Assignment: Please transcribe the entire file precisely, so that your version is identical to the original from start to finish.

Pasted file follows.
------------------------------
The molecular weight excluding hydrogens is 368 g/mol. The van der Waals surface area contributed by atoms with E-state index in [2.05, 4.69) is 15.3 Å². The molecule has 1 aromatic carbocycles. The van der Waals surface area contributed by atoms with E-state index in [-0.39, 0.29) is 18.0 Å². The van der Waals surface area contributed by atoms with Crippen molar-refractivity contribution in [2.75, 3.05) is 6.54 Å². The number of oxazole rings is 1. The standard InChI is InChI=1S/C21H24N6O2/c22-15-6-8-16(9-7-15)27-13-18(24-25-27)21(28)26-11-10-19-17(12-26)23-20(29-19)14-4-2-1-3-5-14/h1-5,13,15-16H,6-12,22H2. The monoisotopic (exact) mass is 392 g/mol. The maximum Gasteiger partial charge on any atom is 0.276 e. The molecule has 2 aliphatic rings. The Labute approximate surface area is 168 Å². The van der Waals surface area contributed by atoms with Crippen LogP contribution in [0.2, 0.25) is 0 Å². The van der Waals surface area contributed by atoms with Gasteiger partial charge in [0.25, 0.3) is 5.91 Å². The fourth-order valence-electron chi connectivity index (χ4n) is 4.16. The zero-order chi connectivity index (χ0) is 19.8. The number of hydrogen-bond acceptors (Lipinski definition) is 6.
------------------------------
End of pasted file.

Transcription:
The molecular weight excluding hydrogens is 368 g/mol. The van der Waals surface area contributed by atoms with E-state index in [2.05, 4.69) is 15.3 Å². The molecule has 1 aromatic carbocycles. The van der Waals surface area contributed by atoms with E-state index in [-0.39, 0.29) is 18.0 Å². The van der Waals surface area contributed by atoms with Crippen molar-refractivity contribution in [2.75, 3.05) is 6.54 Å². The number of oxazole rings is 1. The standard InChI is InChI=1S/C21H24N6O2/c22-15-6-8-16(9-7-15)27-13-18(24-25-27)21(28)26-11-10-19-17(12-26)23-20(29-19)14-4-2-1-3-5-14/h1-5,13,15-16H,6-12,22H2. The monoisotopic (exact) mass is 392 g/mol. The maximum Gasteiger partial charge on any atom is 0.276 e. The molecule has 2 aliphatic rings. The Labute approximate surface area is 168 Å². The van der Waals surface area contributed by atoms with Crippen LogP contribution in [0.2, 0.25) is 0 Å². The van der Waals surface area contributed by atoms with Gasteiger partial charge in [0.25, 0.3) is 5.91 Å². The fourth-order valence-electron chi connectivity index (χ4n) is 4.16. The zero-order chi connectivity index (χ0) is 19.8. The number of hydrogen-bond acceptors (Lipinski definition) is 6.